Philip Morris says it might cease promoting cigarettes within the UK

A pack of Philip Morris International Inc. Marlboro Gold cigarettes seen in a tobacco shop.

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LONDON – Tobacco giant Philip Morris International has reportedly announced that it will cease selling cigarettes in the UK in 10 years.

It could end the cigarette maker’s flagship brand, Marlboro, and comes two years after the UK government announced that it would end smoking in England by 2030.

“I want to allow this company to quit smoking,” said Jacek Olczak, CEO of Philip Morris, in an interview with The Mail on Sunday. “I think in the UK, in ten years or less, you can completely solve the smoking problem.”

When asked if this meant the company would stop selling traditional cigarettes in the UK within that period, Olczak replied, “Absolutely.”

Campaign groups have highlighted that Philip Morris International has made similar statements in the past, only that very little has changed.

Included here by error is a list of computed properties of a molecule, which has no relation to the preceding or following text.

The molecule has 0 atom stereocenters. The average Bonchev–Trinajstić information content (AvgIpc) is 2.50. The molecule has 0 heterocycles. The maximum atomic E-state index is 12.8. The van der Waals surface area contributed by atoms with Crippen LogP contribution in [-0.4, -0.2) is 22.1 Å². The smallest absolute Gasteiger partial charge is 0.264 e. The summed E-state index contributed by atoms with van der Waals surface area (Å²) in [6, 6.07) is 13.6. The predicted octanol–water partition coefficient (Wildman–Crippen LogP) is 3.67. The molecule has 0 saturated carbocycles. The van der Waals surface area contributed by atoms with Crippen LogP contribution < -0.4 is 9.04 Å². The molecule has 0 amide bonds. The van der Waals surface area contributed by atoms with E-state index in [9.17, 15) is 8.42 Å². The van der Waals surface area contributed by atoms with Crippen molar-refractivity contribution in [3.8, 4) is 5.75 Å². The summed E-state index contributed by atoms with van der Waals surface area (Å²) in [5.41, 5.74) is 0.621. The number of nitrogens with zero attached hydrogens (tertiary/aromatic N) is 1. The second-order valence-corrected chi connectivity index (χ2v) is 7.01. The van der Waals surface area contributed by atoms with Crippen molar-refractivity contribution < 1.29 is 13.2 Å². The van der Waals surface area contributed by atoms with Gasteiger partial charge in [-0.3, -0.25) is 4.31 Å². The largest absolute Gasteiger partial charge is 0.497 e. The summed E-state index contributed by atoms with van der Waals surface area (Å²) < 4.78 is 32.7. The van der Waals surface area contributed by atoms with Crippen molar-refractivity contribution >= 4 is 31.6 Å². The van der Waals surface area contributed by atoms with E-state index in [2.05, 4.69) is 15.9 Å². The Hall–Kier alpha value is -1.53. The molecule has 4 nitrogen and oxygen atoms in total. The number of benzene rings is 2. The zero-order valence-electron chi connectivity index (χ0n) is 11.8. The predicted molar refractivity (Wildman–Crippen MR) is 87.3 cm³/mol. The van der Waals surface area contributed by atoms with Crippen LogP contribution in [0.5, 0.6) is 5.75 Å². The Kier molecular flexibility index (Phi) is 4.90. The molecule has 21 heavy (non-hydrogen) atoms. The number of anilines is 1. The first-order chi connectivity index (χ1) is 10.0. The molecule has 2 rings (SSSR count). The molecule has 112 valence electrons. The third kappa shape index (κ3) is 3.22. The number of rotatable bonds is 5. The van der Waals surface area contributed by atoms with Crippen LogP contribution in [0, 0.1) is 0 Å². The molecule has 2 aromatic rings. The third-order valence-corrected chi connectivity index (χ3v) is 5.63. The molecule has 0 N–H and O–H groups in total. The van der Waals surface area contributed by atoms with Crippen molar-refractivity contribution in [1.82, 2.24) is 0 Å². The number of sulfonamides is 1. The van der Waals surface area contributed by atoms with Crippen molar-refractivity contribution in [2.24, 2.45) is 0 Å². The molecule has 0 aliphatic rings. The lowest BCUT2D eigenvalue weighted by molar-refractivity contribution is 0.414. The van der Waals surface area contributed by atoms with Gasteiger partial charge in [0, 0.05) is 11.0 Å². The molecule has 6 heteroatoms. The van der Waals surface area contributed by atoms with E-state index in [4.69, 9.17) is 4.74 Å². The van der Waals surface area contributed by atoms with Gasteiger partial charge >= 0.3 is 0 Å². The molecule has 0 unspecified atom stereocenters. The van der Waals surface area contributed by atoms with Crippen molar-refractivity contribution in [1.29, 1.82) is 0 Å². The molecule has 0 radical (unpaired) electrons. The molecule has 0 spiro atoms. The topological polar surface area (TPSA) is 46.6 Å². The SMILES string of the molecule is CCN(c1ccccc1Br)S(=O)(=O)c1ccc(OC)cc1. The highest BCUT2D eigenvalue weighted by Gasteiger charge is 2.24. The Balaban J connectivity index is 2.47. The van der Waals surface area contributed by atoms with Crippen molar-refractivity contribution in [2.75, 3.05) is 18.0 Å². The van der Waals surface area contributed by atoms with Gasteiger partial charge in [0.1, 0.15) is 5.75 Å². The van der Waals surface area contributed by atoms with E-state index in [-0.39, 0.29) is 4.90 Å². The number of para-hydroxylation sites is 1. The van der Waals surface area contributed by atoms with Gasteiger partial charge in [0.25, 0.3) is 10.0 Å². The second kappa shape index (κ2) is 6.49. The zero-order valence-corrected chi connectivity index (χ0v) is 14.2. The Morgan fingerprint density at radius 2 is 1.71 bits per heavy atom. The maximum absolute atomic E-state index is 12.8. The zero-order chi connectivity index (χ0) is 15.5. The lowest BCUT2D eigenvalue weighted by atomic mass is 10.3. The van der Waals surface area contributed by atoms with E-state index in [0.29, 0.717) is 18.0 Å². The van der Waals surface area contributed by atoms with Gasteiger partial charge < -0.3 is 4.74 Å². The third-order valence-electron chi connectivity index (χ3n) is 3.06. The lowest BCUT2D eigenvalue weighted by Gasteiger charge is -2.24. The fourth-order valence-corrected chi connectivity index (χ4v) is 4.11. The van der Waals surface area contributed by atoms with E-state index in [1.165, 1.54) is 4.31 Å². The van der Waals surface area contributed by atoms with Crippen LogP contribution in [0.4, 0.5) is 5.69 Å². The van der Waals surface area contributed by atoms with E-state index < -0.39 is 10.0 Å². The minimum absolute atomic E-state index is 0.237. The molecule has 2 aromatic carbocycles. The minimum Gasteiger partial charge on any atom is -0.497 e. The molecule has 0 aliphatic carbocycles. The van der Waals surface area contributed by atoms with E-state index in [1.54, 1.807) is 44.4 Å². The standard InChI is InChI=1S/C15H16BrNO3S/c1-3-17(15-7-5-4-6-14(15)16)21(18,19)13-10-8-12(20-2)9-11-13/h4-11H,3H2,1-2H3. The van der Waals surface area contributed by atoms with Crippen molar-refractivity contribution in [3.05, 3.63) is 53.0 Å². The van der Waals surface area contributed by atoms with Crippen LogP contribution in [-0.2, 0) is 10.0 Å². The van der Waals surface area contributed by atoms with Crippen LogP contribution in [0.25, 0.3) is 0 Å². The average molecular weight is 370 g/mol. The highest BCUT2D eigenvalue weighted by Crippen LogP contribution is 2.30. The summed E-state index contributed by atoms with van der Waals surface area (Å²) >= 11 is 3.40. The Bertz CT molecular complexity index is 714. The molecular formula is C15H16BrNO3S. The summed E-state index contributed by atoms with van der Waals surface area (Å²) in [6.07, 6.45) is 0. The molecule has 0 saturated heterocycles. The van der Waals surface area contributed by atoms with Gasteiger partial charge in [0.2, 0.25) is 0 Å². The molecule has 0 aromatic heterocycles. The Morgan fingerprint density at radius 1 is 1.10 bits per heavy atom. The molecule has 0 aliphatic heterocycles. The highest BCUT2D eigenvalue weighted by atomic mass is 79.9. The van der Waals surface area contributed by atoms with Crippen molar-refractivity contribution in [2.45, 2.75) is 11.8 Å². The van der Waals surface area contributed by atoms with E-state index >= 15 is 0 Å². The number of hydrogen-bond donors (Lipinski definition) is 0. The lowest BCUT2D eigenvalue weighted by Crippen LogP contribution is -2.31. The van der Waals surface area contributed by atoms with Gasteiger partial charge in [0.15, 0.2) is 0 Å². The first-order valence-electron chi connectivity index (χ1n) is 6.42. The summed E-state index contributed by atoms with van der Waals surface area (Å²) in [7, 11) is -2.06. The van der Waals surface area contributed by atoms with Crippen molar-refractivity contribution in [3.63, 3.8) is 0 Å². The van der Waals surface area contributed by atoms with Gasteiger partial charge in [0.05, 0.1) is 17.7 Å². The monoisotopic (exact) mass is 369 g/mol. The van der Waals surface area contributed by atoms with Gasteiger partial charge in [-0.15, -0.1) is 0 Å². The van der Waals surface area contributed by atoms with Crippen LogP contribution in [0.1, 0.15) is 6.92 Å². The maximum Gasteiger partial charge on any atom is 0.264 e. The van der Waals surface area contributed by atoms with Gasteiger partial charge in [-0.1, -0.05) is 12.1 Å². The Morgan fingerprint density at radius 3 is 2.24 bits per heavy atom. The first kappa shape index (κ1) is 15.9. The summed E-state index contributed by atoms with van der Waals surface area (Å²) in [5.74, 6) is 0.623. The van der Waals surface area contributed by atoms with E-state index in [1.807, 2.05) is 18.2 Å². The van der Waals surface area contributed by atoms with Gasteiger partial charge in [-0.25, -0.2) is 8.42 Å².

They also argue that tobacco giants, who have long denied the health risks of smoking, are campaigning as part of the transition to a smoke-free world while selling and promoting cigarettes worldwide.

Former Philip Morris International CEO André Calantzopoulos said in 2016 he hoped the company would stop selling cigarettes entirely.

A company spokesman was not immediately available for comment when contacted by CNBC on Monday.

The World Health Organization describes the tobacco epidemic as “one of the greatest public health threats the world has ever faced”. According to the United Nations Health Authority, more than 8 million people die from smoking each year, including secondhand smoke.

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